About seven years ago Morag came across a report on the state of the nation’s youth. Thousands of young people across the country were interviewed on all topics under the sun. One of the main aims of the exercise was to find out what kept kids on the straight and narrow, and what caused them to go off the rails. Was it lack of education, was it lack of funds. Lack of facilities. Lack of a father-figure. Was it living in the country – living in an inner city council estate. What the heck was it that caused a child to decide to pick up a gun or put down a schoolbook. Push a pram instead of a pencil. The people interviewed came from every kind of background in every nook and cranny of the UK and you will never guess what they found…..

Yes there is something that disaffected youth had in common, and for the record disaffection comes in ALL postcodes, all ethnicities, all genders. Just because Arabella and Charlie are away at boarding school doesn’t mean they’re any less disaffected than LaWanda and Jose. The overriding commonality in young people (it’s actually all people but let’s try to stick to today’s topic) who make ‘bad’ decisions is :


How do we know this? Enter the SEI – Self-Esteem Index. A psychological exercise which measures the following four areas :
[Academic Competence] – measures self-esteem in school, education, academic competence, intelligence, learning, and other scholarly pursuits.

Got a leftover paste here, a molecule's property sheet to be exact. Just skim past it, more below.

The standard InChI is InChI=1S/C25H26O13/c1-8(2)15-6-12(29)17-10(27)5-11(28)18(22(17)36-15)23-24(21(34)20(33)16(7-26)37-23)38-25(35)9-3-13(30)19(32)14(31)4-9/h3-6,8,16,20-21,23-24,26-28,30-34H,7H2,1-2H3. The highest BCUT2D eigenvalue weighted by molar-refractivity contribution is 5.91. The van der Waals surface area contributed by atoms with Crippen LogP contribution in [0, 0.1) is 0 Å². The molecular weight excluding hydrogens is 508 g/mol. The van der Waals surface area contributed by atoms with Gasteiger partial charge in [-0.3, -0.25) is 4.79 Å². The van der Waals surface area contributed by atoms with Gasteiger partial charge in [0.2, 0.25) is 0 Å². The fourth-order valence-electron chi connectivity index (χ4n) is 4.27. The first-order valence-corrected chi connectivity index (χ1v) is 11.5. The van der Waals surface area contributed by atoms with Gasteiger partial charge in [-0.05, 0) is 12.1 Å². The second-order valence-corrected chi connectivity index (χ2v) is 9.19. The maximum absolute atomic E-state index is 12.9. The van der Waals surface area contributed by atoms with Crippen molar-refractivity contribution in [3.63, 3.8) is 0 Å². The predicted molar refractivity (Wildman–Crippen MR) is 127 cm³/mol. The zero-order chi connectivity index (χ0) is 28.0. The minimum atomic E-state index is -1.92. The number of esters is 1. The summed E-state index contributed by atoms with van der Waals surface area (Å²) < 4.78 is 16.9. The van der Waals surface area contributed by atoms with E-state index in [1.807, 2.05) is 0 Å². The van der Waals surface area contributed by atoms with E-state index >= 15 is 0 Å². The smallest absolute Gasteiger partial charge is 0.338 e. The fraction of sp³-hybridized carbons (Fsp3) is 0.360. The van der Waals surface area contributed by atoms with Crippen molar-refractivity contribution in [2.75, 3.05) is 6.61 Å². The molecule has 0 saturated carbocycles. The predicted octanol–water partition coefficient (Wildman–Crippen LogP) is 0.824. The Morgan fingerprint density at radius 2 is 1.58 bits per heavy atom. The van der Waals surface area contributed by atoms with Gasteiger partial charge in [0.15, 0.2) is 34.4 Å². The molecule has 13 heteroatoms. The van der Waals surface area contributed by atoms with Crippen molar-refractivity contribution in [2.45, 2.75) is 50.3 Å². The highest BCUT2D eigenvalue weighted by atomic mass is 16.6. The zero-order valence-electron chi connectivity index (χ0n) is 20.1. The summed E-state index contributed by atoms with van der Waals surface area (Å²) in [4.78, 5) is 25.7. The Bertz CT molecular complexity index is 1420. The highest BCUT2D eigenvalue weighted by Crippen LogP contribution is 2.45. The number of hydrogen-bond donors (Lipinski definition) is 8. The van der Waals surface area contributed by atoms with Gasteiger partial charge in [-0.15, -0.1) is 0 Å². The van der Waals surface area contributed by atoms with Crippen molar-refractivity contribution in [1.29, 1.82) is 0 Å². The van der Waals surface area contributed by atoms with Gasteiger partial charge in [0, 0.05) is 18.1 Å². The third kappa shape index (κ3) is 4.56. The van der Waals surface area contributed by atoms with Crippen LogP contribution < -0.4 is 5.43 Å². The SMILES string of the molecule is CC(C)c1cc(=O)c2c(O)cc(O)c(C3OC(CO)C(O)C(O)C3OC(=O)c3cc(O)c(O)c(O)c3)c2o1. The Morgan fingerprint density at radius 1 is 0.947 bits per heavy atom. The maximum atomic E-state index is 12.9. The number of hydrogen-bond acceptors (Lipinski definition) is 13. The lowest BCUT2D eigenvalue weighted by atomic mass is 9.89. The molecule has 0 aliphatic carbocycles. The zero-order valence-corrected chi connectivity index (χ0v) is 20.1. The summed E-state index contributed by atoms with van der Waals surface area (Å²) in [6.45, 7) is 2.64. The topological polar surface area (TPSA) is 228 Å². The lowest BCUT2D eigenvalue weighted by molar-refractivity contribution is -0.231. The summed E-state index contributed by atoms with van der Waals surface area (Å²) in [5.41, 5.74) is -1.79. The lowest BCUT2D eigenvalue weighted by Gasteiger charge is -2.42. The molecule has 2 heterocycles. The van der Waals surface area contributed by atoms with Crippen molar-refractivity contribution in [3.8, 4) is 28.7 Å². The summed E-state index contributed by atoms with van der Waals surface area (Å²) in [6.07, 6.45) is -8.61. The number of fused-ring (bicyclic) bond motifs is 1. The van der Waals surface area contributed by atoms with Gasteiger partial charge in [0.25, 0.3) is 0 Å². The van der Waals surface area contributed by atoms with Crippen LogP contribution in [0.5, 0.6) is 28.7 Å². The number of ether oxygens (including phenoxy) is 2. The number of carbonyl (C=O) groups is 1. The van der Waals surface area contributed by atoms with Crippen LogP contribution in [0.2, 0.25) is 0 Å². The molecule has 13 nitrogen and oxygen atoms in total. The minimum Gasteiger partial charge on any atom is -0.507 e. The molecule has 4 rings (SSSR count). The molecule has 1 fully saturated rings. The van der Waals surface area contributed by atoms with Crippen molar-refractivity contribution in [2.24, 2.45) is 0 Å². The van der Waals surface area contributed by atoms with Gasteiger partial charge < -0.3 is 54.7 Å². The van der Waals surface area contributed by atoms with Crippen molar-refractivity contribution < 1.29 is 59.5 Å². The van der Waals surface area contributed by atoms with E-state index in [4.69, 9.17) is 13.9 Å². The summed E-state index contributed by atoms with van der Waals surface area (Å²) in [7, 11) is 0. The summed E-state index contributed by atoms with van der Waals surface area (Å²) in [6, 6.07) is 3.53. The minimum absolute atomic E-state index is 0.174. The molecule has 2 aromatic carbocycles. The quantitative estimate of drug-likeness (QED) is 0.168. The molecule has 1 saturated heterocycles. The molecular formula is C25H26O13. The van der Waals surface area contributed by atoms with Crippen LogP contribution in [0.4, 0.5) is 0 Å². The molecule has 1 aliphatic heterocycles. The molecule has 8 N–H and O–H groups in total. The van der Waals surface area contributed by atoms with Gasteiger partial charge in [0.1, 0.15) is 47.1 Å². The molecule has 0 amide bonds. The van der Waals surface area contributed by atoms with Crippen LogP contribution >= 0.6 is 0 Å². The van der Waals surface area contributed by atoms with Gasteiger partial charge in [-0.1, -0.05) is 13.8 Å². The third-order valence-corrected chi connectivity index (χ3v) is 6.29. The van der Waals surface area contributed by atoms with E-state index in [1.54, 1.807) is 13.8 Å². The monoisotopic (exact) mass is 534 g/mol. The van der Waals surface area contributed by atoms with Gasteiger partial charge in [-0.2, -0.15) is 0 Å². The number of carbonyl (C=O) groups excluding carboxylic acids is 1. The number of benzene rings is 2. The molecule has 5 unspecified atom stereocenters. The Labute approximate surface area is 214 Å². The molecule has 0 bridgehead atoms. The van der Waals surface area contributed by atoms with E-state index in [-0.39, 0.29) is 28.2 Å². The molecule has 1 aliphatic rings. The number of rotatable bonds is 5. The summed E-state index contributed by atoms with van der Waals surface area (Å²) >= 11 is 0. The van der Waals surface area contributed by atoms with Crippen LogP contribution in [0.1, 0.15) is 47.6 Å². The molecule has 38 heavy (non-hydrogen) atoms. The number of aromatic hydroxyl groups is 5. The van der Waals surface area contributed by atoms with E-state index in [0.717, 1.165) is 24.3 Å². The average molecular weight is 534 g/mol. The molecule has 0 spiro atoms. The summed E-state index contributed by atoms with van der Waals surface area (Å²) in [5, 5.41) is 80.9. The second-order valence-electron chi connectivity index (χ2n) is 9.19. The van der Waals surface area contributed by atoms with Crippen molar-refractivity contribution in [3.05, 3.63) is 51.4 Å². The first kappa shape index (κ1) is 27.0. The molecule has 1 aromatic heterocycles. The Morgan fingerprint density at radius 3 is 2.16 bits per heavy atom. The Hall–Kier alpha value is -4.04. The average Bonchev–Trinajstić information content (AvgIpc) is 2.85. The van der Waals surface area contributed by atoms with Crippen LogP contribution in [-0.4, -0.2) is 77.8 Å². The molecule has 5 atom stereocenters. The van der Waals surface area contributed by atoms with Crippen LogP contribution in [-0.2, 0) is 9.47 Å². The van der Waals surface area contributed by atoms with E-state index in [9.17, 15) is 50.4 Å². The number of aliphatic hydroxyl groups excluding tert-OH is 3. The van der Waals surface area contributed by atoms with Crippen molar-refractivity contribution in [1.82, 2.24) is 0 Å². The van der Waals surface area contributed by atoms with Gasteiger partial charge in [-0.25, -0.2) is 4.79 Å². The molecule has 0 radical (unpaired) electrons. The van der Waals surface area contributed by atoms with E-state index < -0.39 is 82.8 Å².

[Family Acceptance] – measures self-esteem at home and within the family unit.
[Peer Popularity] – addresses the quality, importance, and nature of relationships and interactions with individuals outside the family unit.
[Personal Security] – contains statements about an individual’s physical appearance and personal attributes such as distinctive traits of body, character, conduct, temperament, and emotions

The information is then tallied and you are slotted into a scale, which indicates what your attitude towards yourself is and where you feel you fit in the grand scheme of things.

So if we now know that the one thing that kids who make bad decisions have in common is low self-esteem then it seems to make sense that what we really need to do to have a long term solution to the mess we are in is to do our best to ensure that all our young people have higher self-esteem than they do now. You can rest assured that young people with low self-esteem making bad decisions will grow up to be adults with low self-esteem making bad decisions. And at £100,000 per prisoner for construction of new prison places we should do this if for no other reason than fiscal responsibility.

Yes you can spend all your time haranguing kids about ‘don’t take drugs’, ‘don’t hang around with a bad lot’, ‘don’t be promiscuous’, ‘don’t watch porn on the internet’…but trust me, it’s a lot easier when they make those decisions themselves. And there is only one way to do that and that is ensure that they have a solid sense of who they are (whatever their circumstances). Some of our finest citizens have come out of single-parent families in highly-deprived areas so it is NOT impossible. We must stop flinging our hands up and start rolling our sleeves up. Come on people we’ve got to sort this out – it’s costing us on so many, many levels.